Since David Gilbert has rightfully started off a re-evaluation of the entire question of the white working class, i would like to throw a few points into the discussion. First off, i think the value of Looking At The White Working Class Historically is in what it attempts. Examining a class by historical materialism is something that is seldom done by revolutionaries in the u.s.
Usually class is treated in an objectified way, as a statistical category that is accepted uncritically from u.s. census reports. Which is one reason why Movement discussions of class are so ritualistic and – in truth – useless. It’s when we confront a class as a living development, now and historically, that we can catch the flow of it’s evolution into the political future.
Gilbert puts his investigation in the right framework by moving W.E.B. DuBois’ Black Reconstruction to the center. DuBois’ massive study of what happened to that brief period of Black bourgeois democracy after the Civil War in the South – known as Black Reconstruction – was written by DuBois as a defense of his anti-integrationist views. Already being iced by the Black Elite because of his break with amerikanism, and moving toward his call for “A Negro Nation Within The Nation”, DuBois aimed his history at the present. To think of Black Reconstruction as just about some old 19th century events is to miss DuBois’ crosscourt pass.
Looking At The White Working Class Historically gets right to the question: if Class, as scientific revolutionaries believe, is the primary shaper of political consciousness, then why in amerika’s 400 years has the white working class always been loyal to its capitalists (and thus its Race) not its Class? At a time when the u.s.s.r. has evaporated and national movements in the Third World are moving towards capitalism, people all over the world are rightfully questioning the value of communist ideas.
As Gilbert notes, to DuBois Black Reconstruction from 1866 to 1877 was such a telling test because it was the best chance amerika would ever have for a democratic alliance of Black & White working people. New Afrikan-led State and local governments in the ex-Confederate states lifted the poor whites up, gave him political rights, public education and protective labor legislation (women were, of course, excluded from this democracy). Still, the poor whites of the South remained loyal to their defeated slavemaster nation (and still cherish the “stars and bars” and “dixie” in their hearts today). As Gilbert so correctly writes:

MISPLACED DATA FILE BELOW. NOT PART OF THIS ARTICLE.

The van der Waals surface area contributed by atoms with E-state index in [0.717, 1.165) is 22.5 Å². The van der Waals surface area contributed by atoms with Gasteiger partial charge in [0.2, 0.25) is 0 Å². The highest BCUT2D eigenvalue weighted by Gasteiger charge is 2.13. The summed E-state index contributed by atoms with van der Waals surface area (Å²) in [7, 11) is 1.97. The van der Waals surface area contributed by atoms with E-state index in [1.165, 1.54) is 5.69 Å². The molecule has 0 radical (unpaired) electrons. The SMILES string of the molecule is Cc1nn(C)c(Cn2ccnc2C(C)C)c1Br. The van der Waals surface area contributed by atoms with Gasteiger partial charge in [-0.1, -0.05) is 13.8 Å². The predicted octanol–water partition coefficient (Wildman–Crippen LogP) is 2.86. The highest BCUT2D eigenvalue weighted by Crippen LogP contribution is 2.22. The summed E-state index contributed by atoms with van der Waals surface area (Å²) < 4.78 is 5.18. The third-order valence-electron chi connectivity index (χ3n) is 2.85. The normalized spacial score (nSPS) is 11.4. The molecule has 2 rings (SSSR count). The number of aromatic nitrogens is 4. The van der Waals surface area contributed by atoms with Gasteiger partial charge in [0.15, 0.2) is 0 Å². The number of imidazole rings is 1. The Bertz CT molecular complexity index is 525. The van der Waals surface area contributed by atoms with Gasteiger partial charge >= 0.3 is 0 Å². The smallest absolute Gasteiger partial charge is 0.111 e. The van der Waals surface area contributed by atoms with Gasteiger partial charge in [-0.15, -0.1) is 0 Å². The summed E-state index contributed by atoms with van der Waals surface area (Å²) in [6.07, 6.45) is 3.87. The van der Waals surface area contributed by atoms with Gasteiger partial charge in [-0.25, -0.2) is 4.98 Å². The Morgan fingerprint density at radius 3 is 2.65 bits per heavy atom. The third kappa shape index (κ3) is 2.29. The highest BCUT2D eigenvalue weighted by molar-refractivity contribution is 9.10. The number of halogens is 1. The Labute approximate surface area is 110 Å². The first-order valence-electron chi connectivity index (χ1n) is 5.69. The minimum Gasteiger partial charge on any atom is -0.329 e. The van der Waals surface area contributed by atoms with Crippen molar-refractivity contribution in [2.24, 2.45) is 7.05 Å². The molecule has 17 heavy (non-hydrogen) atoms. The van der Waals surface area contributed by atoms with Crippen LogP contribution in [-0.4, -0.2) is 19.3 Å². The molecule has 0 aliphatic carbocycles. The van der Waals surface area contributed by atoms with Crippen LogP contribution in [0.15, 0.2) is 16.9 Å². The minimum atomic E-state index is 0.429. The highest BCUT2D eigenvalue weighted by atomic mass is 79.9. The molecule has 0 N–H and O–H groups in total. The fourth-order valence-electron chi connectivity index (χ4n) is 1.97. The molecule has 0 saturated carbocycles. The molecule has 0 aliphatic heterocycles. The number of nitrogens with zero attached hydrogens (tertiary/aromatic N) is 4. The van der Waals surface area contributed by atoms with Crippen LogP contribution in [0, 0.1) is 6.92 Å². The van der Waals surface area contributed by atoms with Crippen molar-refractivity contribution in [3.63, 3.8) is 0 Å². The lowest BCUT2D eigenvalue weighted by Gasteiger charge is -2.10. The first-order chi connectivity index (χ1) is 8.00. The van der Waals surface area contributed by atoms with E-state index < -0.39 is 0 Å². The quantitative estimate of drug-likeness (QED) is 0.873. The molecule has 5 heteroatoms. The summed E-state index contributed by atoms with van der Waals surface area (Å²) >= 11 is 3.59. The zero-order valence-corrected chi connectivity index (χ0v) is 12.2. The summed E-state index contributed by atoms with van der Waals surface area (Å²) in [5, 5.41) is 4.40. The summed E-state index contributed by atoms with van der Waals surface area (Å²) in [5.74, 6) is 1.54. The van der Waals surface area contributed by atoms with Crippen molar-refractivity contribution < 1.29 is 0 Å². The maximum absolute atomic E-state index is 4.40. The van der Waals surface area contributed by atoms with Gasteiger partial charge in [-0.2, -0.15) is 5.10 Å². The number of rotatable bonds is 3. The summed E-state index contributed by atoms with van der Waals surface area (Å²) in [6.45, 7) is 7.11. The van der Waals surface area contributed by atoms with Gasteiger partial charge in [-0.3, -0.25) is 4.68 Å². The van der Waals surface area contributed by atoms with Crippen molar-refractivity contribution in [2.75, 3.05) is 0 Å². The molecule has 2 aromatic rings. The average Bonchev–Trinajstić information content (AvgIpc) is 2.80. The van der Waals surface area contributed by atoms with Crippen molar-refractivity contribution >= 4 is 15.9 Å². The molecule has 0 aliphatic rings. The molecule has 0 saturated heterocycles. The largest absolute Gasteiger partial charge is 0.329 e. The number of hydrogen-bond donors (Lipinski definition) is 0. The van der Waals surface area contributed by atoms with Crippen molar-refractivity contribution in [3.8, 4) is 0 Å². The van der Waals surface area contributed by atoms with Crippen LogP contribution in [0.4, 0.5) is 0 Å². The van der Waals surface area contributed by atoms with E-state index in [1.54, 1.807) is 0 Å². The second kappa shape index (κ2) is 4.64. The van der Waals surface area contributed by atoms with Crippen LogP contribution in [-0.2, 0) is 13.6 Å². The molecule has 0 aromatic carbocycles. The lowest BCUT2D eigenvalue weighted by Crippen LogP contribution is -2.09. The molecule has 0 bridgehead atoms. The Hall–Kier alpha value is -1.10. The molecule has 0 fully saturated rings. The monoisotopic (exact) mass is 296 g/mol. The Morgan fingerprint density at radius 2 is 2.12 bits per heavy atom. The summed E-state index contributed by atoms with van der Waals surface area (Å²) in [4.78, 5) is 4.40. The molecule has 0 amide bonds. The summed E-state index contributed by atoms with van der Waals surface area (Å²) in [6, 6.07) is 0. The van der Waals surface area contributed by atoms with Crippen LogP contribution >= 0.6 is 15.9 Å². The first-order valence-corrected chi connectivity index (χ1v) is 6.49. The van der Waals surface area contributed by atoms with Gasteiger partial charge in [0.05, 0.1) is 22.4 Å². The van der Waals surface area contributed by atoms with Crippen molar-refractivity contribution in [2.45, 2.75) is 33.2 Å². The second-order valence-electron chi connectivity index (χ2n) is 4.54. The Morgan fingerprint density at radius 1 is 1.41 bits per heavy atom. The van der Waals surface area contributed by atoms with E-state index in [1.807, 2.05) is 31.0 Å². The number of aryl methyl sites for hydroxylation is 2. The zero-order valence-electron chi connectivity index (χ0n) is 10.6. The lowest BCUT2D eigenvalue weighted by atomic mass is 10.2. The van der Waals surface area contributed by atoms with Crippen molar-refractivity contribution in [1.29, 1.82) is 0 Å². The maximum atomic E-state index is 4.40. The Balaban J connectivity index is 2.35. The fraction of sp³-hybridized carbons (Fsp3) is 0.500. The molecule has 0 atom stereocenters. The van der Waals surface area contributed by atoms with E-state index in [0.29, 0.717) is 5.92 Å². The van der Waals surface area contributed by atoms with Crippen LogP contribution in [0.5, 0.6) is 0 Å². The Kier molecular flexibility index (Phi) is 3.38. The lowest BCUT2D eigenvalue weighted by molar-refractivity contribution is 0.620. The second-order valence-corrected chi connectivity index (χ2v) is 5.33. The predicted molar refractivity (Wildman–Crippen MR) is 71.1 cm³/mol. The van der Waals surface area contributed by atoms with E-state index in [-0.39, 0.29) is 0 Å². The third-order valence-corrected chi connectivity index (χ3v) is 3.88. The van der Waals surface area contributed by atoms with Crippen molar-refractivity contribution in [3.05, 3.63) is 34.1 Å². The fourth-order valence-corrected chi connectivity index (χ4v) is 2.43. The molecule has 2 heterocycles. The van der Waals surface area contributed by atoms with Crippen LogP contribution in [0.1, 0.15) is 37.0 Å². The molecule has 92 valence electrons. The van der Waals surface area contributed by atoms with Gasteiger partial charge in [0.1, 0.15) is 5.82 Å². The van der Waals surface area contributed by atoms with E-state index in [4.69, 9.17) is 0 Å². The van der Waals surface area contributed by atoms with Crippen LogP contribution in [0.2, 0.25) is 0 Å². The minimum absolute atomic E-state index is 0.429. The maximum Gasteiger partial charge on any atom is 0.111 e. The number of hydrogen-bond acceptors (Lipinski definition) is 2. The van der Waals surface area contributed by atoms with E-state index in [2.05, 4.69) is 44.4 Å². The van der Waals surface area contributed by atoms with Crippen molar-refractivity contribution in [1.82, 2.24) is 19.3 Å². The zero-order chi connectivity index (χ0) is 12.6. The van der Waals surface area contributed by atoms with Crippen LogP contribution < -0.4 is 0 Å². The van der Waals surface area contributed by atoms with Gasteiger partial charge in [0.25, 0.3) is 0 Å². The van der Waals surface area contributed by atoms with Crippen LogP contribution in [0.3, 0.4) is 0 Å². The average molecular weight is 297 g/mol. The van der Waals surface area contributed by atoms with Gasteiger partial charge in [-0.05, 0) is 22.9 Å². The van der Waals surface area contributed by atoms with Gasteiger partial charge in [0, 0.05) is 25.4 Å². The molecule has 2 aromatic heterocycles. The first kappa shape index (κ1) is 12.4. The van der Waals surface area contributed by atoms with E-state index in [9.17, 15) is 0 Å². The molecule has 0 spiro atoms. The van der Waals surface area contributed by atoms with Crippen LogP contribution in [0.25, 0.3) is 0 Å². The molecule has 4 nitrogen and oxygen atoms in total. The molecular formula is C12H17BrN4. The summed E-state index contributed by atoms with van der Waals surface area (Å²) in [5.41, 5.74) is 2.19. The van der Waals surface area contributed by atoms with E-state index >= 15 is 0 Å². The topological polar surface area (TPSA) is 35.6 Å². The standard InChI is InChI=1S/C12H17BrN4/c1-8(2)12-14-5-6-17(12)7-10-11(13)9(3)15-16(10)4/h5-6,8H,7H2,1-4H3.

In the South, the poor whites became the shock troops for the mass terror that destroyed the gains of Black Reconstruction. DuBois explains that the overthrow of Reconstruction was a property – not a Race – war. Still, the poor whites involved were not simply tools of property. They perceived their own interests in attacking the Black advances…
In the century since Black Reconstruction the white working class has congealed, solidified, grown old actually. A white working class which has always been opposed to any real democracy is hardly a bet for Class war and revolution. Let’s get real: after 400 years of waiting for the bus, this isn’t even a question but a fact of life like gravity and taxes. So how does the equation end up? What’s the bottom line?Paradoxically, i believe this only proves again how “Class is everything”, the primary division in the struggle between oppressor and oppressed. And the white working class is unfortunately no question at all.
Settlers is often misread to the effect that there’s no white working class. Probably because it wasn’t written more clearly. David Gilbert says:
Thus, for Sakai, there is an oppressor nation but it doesn’t have a working class, at least not in any politically meaningful sense of the term… In my view, there is definitely a white working class. It is closely tied to imperialism, the labor aristocracy the dominant sector, the class as a whole has been corrupted by white supremacy; but, the class within the oppressor nation that lives by the sale of their labor power has not disappeared… under certain historical conditions it can have important meaning.
Of course, there’s a white working class in amerika. Settlers reminds readers of Engels’ point that “there are many working classes” (my emphasis). In world history, a great variety of working classes. The idea that there’s only one kind of working class – exploited, noble, urban and industrial, male-centered, politically class-conscious – is a cardboard abstraction. That’s why Walter Rodney didn’t like the term, wanted to use “producers” instead. The white working class is a particular kind of working class: one that is an oppressor class, by its very nature wedded to capitalism, and not a proletariat (the proletariat is the lowest, most oppressed class in society).A working class isn’t primarily determined or shaped by the fact of working for wages. The prison warden works for a wage, after all, while the Afrikan slaves who built amerika on their backs never were wage-laborers. What is determining is the extraction of surplus value. Technically, when we say a class is exploited what we mean is that capitalism extracts surplus value (what becomes profits in the level of the marketplace) from its labor.
For example, no one can deny that there is a Boer white working class in South Africa (at least there is at this writing in 1992 – this is only an example). They exist in the millions, in mines and offices and factories. They are wage-laborers. Yet, as a whole, they produce no (as in zero) surplus value. Economic studies show that all the surplus value created in South Africa is created by Afrikan labor. The Boer white workers’ wage-labor is merely an indirect mechanism for them to share in the exploiting of Afrikans. That’s why Afrikan workers live in dusty Soweto and the white working class lives in ranch-style homes with cars, appliances, .357 magnums, swimming pools and cheap Afrikan servants. They are a working class, alright, but a parasitic one with no real class consciousness and no contribution to make to the liberating of the world.